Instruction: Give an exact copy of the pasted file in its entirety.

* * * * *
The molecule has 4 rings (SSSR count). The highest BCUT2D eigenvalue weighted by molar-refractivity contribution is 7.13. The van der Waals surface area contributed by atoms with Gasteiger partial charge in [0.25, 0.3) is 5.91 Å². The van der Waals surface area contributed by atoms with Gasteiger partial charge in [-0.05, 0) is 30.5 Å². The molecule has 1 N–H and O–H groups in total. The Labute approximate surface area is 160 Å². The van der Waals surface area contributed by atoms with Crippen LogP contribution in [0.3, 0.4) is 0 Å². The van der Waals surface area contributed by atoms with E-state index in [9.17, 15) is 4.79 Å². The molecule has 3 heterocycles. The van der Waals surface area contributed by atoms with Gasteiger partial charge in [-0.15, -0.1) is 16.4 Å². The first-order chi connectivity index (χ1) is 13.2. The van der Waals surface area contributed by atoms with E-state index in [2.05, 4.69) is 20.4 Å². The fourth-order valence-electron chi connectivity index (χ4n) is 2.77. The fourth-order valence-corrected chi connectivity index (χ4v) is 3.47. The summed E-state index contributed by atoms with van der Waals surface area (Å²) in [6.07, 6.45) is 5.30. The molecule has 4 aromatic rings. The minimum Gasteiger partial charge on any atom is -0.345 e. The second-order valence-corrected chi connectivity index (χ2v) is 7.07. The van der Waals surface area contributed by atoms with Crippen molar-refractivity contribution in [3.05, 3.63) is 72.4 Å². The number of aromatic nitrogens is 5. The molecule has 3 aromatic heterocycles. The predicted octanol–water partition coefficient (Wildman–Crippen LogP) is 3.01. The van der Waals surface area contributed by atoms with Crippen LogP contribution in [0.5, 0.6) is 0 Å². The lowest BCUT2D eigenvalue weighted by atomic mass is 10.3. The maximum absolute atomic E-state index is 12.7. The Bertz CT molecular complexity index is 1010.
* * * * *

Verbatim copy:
The molecule has 4 rings (SSSR count). The highest BCUT2D eigenvalue weighted by molar-refractivity contribution is 7.13. The van der Waals surface area contributed by atoms with Gasteiger partial charge in [0.25, 0.3) is 5.91 Å². The van der Waals surface area contributed by atoms with Gasteiger partial charge in [-0.05, 0) is 30.5 Å². The molecule has 1 N–H and O–H groups in total. The Labute approximate surface area is 160 Å². The van der Waals surface area contributed by atoms with Crippen LogP contribution in [0.3, 0.4) is 0 Å². The van der Waals surface area contributed by atoms with E-state index in [9.17, 15) is 4.79 Å². The molecule has 3 heterocycles. The van der Waals surface area contributed by atoms with Gasteiger partial charge in [-0.15, -0.1) is 16.4 Å². The first-order chi connectivity index (χ1) is 13.2. The van der Waals surface area contributed by atoms with E-state index in [2.05, 4.69) is 20.4 Å². The fourth-order valence-electron chi connectivity index (χ4n) is 2.77. The fourth-order valence-corrected chi connectivity index (χ4v) is 3.47. The summed E-state index contributed by atoms with van der Waals surface area (Å²) in [6.07, 6.45) is 5.30. The molecule has 4 aromatic rings. The minimum Gasteiger partial charge on any atom is -0.345 e. The second-order valence-corrected chi connectivity index (χ2v) is 7.07. The van der Waals surface area contributed by atoms with Crippen molar-refractivity contribution in [3.05, 3.63) is 72.4 Å². The number of aromatic nitrogens is 5. The molecule has 3 aromatic heterocycles. The predicted octanol–water partition coefficient (Wildman–Crippen LogP) is 3.01. The van der Waals surface area contributed by atoms with Crippen LogP contribution in [0.5, 0.6) is 0 Å². The lowest BCUT2D eigenvalue weighted by atomic mass is 10.3. The maximum absolute atomic E-state index is 12.7. The Bertz CT molecular complexity index is 1010.